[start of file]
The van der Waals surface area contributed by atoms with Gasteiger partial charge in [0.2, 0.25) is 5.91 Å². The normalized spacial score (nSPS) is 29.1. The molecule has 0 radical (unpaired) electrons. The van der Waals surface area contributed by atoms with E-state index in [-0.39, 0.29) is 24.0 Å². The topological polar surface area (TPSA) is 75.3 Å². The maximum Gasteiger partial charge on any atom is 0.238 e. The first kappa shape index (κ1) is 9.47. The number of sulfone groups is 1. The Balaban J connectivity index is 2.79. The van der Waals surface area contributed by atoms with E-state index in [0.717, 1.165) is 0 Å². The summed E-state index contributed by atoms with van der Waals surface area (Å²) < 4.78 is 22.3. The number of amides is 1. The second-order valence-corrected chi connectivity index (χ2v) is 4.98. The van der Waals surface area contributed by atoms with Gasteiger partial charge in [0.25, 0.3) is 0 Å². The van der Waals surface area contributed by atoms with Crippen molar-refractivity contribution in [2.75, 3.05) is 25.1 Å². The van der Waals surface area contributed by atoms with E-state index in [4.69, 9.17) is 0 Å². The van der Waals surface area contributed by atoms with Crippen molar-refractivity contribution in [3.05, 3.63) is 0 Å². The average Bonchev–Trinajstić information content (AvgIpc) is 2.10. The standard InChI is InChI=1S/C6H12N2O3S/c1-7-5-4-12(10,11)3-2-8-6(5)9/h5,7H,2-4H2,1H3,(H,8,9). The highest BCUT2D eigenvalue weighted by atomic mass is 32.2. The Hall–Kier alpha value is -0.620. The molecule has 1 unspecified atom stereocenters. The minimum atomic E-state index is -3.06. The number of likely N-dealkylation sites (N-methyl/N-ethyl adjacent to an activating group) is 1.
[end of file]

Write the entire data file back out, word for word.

The van der Waals surface area contributed by atoms with Gasteiger partial charge in [0.2, 0.25) is 5.91 Å². The normalized spacial score (nSPS) is 29.1. The molecule has 0 radical (unpaired) electrons. The van der Waals surface area contributed by atoms with E-state index in [-0.39, 0.29) is 24.0 Å². The topological polar surface area (TPSA) is 75.3 Å². The maximum Gasteiger partial charge on any atom is 0.238 e. The first kappa shape index (κ1) is 9.47. The number of sulfone groups is 1. The Balaban J connectivity index is 2.79. The van der Waals surface area contributed by atoms with E-state index in [0.717, 1.165) is 0 Å². The summed E-state index contributed by atoms with van der Waals surface area (Å²) < 4.78 is 22.3. The number of amides is 1. The second-order valence-corrected chi connectivity index (χ2v) is 4.98. The van der Waals surface area contributed by atoms with Gasteiger partial charge in [0.25, 0.3) is 0 Å². The van der Waals surface area contributed by atoms with Crippen molar-refractivity contribution in [2.75, 3.05) is 25.1 Å². The van der Waals surface area contributed by atoms with E-state index in [4.69, 9.17) is 0 Å². The van der Waals surface area contributed by atoms with Crippen molar-refractivity contribution in [3.05, 3.63) is 0 Å². The average Bonchev–Trinajstić information content (AvgIpc) is 2.10. The standard InChI is InChI=1S/C6H12N2O3S/c1-7-5-4-12(10,11)3-2-8-6(5)9/h5,7H,2-4H2,1H3,(H,8,9). The highest BCUT2D eigenvalue weighted by atomic mass is 32.2. The Hall–Kier alpha value is -0.620. The molecule has 1 unspecified atom stereocenters. The minimum atomic E-state index is -3.06. The number of likely N-dealkylation sites (N-methyl/N-ethyl adjacent to an activating group) is 1.